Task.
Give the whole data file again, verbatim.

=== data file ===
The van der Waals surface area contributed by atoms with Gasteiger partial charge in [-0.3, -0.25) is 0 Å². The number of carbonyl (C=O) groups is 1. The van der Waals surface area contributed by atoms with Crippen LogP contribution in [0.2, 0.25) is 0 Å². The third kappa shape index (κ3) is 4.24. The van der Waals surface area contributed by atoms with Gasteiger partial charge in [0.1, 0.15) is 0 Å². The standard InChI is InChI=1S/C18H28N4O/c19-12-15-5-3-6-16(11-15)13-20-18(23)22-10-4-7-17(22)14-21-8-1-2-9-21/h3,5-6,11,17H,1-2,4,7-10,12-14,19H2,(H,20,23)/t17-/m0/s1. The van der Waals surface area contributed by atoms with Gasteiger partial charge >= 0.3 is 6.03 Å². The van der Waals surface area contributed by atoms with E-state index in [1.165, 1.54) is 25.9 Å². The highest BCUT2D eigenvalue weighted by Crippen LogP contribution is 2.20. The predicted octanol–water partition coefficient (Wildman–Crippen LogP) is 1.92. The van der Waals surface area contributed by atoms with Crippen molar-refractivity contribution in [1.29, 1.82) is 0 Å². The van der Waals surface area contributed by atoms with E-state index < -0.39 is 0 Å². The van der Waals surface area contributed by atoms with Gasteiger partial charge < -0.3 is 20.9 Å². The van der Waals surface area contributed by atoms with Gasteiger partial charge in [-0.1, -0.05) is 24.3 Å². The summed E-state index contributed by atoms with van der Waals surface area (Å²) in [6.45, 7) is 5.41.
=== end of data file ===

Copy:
The van der Waals surface area contributed by atoms with Gasteiger partial charge in [-0.3, -0.25) is 0 Å². The number of carbonyl (C=O) groups is 1. The van der Waals surface area contributed by atoms with Crippen LogP contribution in [0.2, 0.25) is 0 Å². The third kappa shape index (κ3) is 4.24. The van der Waals surface area contributed by atoms with Gasteiger partial charge in [0.1, 0.15) is 0 Å². The standard InChI is InChI=1S/C18H28N4O/c19-12-15-5-3-6-16(11-15)13-20-18(23)22-10-4-7-17(22)14-21-8-1-2-9-21/h3,5-6,11,17H,1-2,4,7-10,12-14,19H2,(H,20,23)/t17-/m0/s1. The van der Waals surface area contributed by atoms with Gasteiger partial charge >= 0.3 is 6.03 Å². The van der Waals surface area contributed by atoms with E-state index in [1.165, 1.54) is 25.9 Å². The highest BCUT2D eigenvalue weighted by Crippen LogP contribution is 2.20. The predicted octanol–water partition coefficient (Wildman–Crippen LogP) is 1.92. The van der Waals surface area contributed by atoms with Crippen molar-refractivity contribution in [1.29, 1.82) is 0 Å². The van der Waals surface area contributed by atoms with E-state index < -0.39 is 0 Å². The van der Waals surface area contributed by atoms with Gasteiger partial charge < -0.3 is 20.9 Å². The van der Waals surface area contributed by atoms with Gasteiger partial charge in [-0.1, -0.05) is 24.3 Å². The summed E-state index contributed by atoms with van der Waals surface area (Å²) in [6.45, 7) is 5.41.